Five more CBD manufacturers have received warning letters from the U.S. Food and Drug Administration for making illegal medical claims, with the agency sounding the alarm on Tuesday because of how some of the products are taken — inhaled or dropped in the eyes.
The agency said the latest round of targeted CBD products are “especially concerning from a public health perspective due to the route of administration, including nasal, ophthalmic and inhalation.”
The warnings went to:
- Bee Delightful of Austin, Texas, for its product “Canna Bees Rescue Blend,” which comes with claims including that the product “may reduce pain from diseases like multiple sclerosis and rheumatoid arthritis.” The site also contains a section asking, “What We Can Learn From Bees During COVID-19” and the tagline, “Try a jar of Canna Bees and prepare your immune system for all the invisible viral enemies out there!” The FDA has said it is being extra vigilant in regards to companies associating products with coronavirus protection.
- G&L Wellness of Wisconsin Rapids, Wisconsin, for its “C BETTER” eye drops for pets and “C BETTER DAILY Soothing Formula” eye drops for humans. Both were marketed as a “multi-symptom eye-care solution for both people and pets.”
- New Leaf Pharmaceuticals of Newton, Connecticut, for its CBD nasal spray products, cited by the FDA as “especially concerning from a public health perspective” because of rapid absorption into the blood stream. A 2019 post from the company included the claim, “Reduces Risk of Artery Blockage.” The company also listed “combats tumor and cancer cells” in its FAQ section.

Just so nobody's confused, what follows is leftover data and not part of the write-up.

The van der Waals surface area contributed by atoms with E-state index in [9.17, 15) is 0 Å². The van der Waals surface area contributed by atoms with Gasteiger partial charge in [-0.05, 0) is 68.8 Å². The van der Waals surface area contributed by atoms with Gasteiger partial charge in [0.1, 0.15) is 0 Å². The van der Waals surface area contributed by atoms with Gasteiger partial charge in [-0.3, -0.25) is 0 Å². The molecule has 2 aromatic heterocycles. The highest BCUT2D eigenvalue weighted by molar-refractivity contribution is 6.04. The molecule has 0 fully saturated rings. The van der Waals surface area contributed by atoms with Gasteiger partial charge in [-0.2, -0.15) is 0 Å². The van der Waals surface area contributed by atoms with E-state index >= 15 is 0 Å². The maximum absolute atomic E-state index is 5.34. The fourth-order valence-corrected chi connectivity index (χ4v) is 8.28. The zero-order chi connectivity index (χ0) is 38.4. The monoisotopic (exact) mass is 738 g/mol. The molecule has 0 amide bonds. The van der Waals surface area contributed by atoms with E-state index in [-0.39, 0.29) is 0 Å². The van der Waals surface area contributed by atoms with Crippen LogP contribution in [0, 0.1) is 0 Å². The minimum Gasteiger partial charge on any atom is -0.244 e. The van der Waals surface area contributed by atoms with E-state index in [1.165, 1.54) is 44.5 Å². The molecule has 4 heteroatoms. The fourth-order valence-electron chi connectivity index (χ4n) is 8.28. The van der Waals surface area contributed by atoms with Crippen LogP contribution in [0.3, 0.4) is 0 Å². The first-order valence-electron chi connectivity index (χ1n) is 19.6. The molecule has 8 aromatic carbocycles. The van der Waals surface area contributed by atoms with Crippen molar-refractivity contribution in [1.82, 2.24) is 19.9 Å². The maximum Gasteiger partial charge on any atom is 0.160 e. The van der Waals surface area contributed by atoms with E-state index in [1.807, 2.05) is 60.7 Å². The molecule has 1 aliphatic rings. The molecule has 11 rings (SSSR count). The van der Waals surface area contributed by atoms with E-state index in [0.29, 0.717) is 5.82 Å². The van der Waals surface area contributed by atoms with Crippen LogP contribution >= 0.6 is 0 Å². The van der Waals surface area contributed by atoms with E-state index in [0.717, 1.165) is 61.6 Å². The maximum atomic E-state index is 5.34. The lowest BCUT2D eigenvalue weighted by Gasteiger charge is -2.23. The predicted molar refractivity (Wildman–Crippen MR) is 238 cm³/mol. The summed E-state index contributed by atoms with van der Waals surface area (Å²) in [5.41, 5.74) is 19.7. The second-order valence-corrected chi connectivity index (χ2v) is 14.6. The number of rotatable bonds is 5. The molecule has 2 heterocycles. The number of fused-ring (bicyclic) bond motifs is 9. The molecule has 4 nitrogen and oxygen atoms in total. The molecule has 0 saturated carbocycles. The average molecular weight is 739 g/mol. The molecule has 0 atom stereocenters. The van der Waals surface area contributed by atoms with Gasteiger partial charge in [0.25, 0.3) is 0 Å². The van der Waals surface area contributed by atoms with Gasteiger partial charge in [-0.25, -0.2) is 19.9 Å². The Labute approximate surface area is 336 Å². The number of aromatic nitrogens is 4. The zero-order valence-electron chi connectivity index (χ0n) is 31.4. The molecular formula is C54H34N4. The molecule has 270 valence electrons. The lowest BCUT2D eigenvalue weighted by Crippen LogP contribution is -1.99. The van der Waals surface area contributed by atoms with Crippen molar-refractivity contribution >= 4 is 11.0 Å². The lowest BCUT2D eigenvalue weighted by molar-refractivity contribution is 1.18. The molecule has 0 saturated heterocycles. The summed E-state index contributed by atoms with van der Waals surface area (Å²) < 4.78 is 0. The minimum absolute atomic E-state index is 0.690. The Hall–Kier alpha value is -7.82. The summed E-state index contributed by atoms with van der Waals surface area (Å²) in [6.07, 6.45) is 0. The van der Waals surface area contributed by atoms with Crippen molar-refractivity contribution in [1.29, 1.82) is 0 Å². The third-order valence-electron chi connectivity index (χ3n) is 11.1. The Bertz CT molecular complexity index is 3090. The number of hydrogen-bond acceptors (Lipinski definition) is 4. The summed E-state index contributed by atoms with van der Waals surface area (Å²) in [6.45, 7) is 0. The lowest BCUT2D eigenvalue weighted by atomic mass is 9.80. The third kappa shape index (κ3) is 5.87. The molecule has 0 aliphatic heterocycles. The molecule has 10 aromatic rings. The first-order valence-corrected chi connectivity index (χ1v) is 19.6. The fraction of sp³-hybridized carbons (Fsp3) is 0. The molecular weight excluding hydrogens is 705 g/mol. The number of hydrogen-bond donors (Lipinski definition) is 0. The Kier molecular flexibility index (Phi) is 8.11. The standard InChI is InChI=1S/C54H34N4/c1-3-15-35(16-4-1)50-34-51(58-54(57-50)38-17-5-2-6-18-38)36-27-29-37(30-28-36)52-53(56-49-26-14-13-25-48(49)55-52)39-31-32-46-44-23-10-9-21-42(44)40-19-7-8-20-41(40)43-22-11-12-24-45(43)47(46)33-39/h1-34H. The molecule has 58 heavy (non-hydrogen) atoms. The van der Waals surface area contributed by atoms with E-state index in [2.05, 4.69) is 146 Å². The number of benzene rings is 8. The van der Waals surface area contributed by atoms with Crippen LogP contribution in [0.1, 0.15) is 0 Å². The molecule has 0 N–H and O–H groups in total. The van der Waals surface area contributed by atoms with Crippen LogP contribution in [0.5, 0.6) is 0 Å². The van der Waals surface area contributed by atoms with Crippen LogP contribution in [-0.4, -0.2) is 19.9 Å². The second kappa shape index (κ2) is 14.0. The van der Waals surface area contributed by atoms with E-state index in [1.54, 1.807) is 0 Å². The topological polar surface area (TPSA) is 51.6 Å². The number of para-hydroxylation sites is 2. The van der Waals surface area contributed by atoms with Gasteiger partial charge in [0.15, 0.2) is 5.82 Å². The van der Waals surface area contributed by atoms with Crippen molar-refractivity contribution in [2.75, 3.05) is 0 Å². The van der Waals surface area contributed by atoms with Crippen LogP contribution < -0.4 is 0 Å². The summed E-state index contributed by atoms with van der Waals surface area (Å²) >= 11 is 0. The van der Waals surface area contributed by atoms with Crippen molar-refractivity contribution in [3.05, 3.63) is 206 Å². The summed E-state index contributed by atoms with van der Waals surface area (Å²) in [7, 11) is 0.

- NextL3vel Services Group of Las Vegas, also doing business as This Stuff Is Good For You, for its CBD pet shampoo and CBD dog treats, plus CBD tinctures, eyes drops and vapes for humans. The FDA told the company it is “particularly concerned” about its messaging on CBD for children, including a graphic showing a young child next to message “CBD FOR CHILDHOOD ADD/ADHD.”
- Wellness Biosciences Rx of Houston, for its CBD inhaler and CBD topicals. The FDA cited its metered inhaler as “particularly concerning … because the ingredients and potential impurities in oral inhalation sprays may trigger laryngospasm and bronchospasm and may be toxic to the tissues in the upper or lower airways.” The FDA blamed the company for twice retweeting claims that inhaled CBD can help with smoking cessation, one with the text, “CBD May Help Smoker Quit Cigarettes.”
As with previous FDA warning on CBD claims, the manufacturers were not fined but were given 15 working days to address the violations with written plans for correction.
Tuesday’s letters came less than a week after the Federal Trade Commission, an independent government agency charged with consumer protection, issued sanctions against six other CBD makers for making similar health claims about CBD.
The FDA currently sanctions the use of CBD solely through pharmaceutical channels and has repeatedly warned it is isn’t safe for over-the-counter use. Dr. Amy Abernethy, who leads an FDA task force exploring new regulations for CBD, said in a statement that the agency plans to continue issuing warnings until FDA policy changes.
“We remain focused on exploring potential pathways for CBD products to be lawfully marketed while also educating the public about these outstanding questions of CBD’s safety,” she said in a statement.
“Meanwhile, we will continue to monitor and take action, as needed, against companies that unlawfully market their products — prioritizing those that pose the greatest risk of harm to the public.”
Back in July, the FDA submitted a CBD enforcement policy document to the White House for approval. The proposed Cannabidiol Enforcement Policy Draft Guidance for Industry has yet to receive the White House’s endorsement.